Savarin is a yeasty cake that is soaked with rum syrup until it becomes very moist. It is often served with pastry cream, but I like to make it with gianduja cream instead, which I find a bit lighter. Instead of filling the savarin, I pipe a generous amount of the gianduja cream in its center and then cover the cake with it, which means that each slice will have an ample amount of cream when served.
If you do not own a savarin mold, you can make this in the bottom of a Bundt pan. The top of the cake won’t be as smooth, but the taste will not be affected.–François Payard
Makes one 9-inch savarin
Special Equipment: Round 9-inch savarin mold or Bundt pan
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Sprinkle the yeast over the warm water and let it stand for 10 minutes.
Place the flour, sugar, cocoa powder, and salt in the bowl of an electric mixer fitted with the paddle attachment. Whisk the eggs together and combine them with the dissolved yeast. Pour the liquid into the bowl and turn onto medium speed. The dough should start coming together after 2 minutes. Add the butter to the mixture and mix for another 2 minutes, until well incorporated. The dough should be very soft. Remove the dough from the machine and take off the paddle. Cover the dough and let it rise at room temperature for 1 hour or until it is doubled in volume.
Place a rack in the center of the oven and preheat the oven to 350°F (175°C). Spray the sides and bottom of a round 9-inch savarin mold with vegetable cooking spray.
Transfer the dough to the prepared mold, and let it rise to fill the mold, 1 to 2 hours. Once the dough has risen, bake for about 30 minutes or until the savarin is brown and the dough is fully baked and feels dry. Remove the mold from the oven and let it cool for 10 minutes. Unmold the savarin onto a wire cooling rack, and let it cool completely. The cake can be made 1 day ahead and kept in an airtight container in a dry, cool environment.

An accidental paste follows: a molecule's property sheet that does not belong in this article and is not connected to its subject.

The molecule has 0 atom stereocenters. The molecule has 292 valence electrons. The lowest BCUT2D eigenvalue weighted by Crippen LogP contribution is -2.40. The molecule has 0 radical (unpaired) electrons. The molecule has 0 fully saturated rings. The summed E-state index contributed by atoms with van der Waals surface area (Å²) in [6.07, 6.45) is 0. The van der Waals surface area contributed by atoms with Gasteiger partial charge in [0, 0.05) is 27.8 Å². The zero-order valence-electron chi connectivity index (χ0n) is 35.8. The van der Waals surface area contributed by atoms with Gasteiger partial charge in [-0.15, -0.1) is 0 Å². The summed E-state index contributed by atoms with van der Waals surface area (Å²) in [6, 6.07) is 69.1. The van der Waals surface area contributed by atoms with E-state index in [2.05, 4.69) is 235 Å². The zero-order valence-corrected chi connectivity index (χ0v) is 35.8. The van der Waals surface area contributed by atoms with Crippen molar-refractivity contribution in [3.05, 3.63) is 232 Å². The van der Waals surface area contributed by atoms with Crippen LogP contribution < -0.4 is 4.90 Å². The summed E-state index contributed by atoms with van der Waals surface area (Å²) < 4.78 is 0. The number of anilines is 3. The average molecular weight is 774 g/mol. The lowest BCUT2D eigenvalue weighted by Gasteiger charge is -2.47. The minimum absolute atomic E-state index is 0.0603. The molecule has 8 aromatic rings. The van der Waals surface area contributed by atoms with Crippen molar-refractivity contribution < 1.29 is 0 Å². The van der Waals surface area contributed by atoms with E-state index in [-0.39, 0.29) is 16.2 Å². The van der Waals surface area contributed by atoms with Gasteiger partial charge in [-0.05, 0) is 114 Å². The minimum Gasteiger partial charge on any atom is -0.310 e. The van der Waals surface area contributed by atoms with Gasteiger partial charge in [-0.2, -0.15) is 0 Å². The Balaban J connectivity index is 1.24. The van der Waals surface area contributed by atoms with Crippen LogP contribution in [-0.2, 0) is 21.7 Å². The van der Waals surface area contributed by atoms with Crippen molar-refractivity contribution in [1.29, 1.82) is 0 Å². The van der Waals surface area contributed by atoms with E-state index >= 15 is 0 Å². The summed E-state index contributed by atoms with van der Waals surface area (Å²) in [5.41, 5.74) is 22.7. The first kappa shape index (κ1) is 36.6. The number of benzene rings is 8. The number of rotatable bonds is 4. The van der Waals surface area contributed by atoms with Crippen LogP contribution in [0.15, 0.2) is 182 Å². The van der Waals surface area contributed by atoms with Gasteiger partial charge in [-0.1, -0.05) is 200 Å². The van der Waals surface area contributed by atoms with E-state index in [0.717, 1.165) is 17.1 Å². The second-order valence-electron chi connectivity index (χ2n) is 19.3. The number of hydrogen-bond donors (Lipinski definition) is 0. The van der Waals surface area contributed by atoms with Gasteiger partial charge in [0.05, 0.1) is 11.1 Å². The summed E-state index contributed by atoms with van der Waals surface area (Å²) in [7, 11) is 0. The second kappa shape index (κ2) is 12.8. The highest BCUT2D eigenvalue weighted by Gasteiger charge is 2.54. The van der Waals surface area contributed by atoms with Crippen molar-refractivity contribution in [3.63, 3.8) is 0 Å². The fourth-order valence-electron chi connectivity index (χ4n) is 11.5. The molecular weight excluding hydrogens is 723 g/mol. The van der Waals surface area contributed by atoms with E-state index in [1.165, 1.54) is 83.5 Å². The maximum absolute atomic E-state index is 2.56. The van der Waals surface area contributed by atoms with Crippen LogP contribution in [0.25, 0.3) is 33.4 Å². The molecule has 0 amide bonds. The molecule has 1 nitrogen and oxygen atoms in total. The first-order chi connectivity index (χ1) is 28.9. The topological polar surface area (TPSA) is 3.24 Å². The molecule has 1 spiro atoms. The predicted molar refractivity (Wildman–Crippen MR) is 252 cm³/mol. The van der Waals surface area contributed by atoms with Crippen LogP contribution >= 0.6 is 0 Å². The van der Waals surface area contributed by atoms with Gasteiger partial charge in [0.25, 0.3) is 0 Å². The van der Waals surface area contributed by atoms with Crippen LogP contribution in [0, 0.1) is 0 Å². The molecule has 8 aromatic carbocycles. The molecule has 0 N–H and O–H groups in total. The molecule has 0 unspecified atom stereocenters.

Pour the cream in the bowl of an electric mixer fitted with the whisk attachment and whip at medium speed until the cream holds medium peaks.
Fold half of the whipped cream into the chocolate. Fold in the remaining cream. Refrigerate until the cream firms up, about 15 minutes.
Place 1 1/2 quarts of water, the sugar, orange juice, and grapefruit zest in a large saucepan over medium-high heat and bring to a boil. Remove the liquid from the heat, cover the pan, and let everything steep for 10 minutes. Return to the heat and bring back to just below a boil, and add the tea. Remove from the heat and let steep for another 5 minutes, covering the pan again. Strain the liquid over a bowl, then stir in the rum. Set aside.
Heat the soaking syrup in a large saucepan over medium heat until hot. Do not let it boil. Place the syrup in a heatproof container large enough to hold the cake, such as a plastic container or a casserole dish.
With a fork, poke all over the bottom of the cake, to allow the cake to absorb the syrup. Place the cake in the container with the hot syrup, and leave it there to soak up as much liquid as possible while still retaining a solid structure, about 2 minutes. Meanwhile, line a baking sheet with wax paper, and place a wire cooling rack on top of the paper.
With a slotted spoon, remove the savarin from the syrup and place it onto the cooling rack, to drain the excess syrup.
Place the apricot preserves in a small saucepan over medium heat and heat until it liquefies and becomes pourable. Once the savarin has drained, pour the liquefied preserves over the whole savarin. Transfer to a serving plate.
Just before serving, fit a pastry bag or a resealable plastic bag with the corner cut off with a 1/2-inch star tip, and fill the bag with the gianduja cream. Pipe some of the cream into the center of the cake, then over the top of the whole cake, forming a circular pattern of even thickness.
Chocolate-Rum Savarin Recipe © 2008 François Payard. Photo © 2008 Rogerio Voltan. All rights reserved. All materials used with permission.